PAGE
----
Help! My website sucks!

Relax, don’t panic. It’s going to be alright. I promise.

As a web product manager, I get asked about sucky websites all the time. And, yet, I don’t get asked often enough to fix some of the truly atrocious websites that can be found all over the internet (like this one).

So, what do you do now that you’ve realized that your website is a hideous blotch on the digital landscape?

Step 1

Every website and every page in a website needs a clearly defined purpose.

Most small businesses treat their websites like amateur digital billboards. And I totally understand why. When you have a small business you have to do everything yourself and if you don’t do it, then it doesn’t get done. You’d rather run your business than spend time trying to figure out a website. But you’d rather do it yourself than pay some overpriced web-head to do it for you. Totally understandable.

But if you’ve take the leap of faith that it takes to start your own business, then you must understand that your business website is often the first and potentially only time anyone will ever see or interact with you. And unless you’re tracking your website’s stats via Google Analytics or some other tool, then you don’t know who’s coming to your website, what they are doing, or why. So, it’s best to make a good first impression.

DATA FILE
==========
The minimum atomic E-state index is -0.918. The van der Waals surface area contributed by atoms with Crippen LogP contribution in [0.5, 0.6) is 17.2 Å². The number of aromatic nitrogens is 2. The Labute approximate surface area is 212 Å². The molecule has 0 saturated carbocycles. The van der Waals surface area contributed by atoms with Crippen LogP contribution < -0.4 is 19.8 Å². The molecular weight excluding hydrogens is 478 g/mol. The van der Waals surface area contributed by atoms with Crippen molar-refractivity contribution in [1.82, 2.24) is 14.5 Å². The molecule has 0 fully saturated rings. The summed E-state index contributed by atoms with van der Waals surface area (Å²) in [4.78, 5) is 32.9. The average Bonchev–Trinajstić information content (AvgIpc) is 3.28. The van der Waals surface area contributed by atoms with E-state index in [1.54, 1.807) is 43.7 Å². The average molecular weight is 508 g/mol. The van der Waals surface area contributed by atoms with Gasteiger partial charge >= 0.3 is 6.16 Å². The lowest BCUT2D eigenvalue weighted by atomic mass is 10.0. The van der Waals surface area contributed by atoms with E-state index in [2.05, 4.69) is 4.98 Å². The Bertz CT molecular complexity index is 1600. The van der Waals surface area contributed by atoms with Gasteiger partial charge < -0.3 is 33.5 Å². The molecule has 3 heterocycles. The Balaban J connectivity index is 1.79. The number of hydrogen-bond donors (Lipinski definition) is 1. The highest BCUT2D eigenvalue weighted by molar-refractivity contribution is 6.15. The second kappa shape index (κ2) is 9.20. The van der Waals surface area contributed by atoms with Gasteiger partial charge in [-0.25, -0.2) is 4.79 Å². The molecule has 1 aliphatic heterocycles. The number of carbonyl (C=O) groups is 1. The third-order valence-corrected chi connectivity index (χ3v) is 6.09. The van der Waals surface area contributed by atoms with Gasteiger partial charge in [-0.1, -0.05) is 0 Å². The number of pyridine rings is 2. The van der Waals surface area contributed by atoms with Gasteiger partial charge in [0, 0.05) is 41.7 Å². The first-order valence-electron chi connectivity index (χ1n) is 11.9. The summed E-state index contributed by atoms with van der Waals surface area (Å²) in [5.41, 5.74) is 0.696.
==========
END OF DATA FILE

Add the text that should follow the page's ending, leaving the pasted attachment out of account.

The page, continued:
Ask yourself these questions:

  • Why are you in business?
  • What do you do?
  • What are your products or services?
  • How do people hear about you now?
  • Why do you want a website?

For example, if you were plumber you might answer those questions this way:

  • Why are you in business? To help people fix their plumbing issues.
  • What do you do? I am a master plumber with over 15 years experience.
  • What are your products or services? All indoor and outdoor residential plumbing work.
  • How do people hear about you now? Word of mouth mostly.
  • Why do you want a website? I want a place where people can go on the internet to find out all about my business, my services, my prices, and then contact me.

Perfect! Now we understand why our plumber friend wants a website and what he wants to do with it.

Step 2

Know what you want.

Now that we know why you want a website, take some time and go look at other websites until you find one or two that really speak to you. Look at your competitors. Look at businesses that are similar to yours, but in a different town or state. Look at leaders in your industry. And lastly, and definitely most importantly, simply find a website, any website, that has a look and feel that you like. You can browse hundreds of website designs here or here. No lie. Go check them out.

And once you have one, two, or three acceptable sites in mind, stick to them. Don’t second guess yourself or let some fast-talking salesman steer you in a direction that makes you uncomfortable. Remember, you’re doing all of this to solve a problem, not create another one.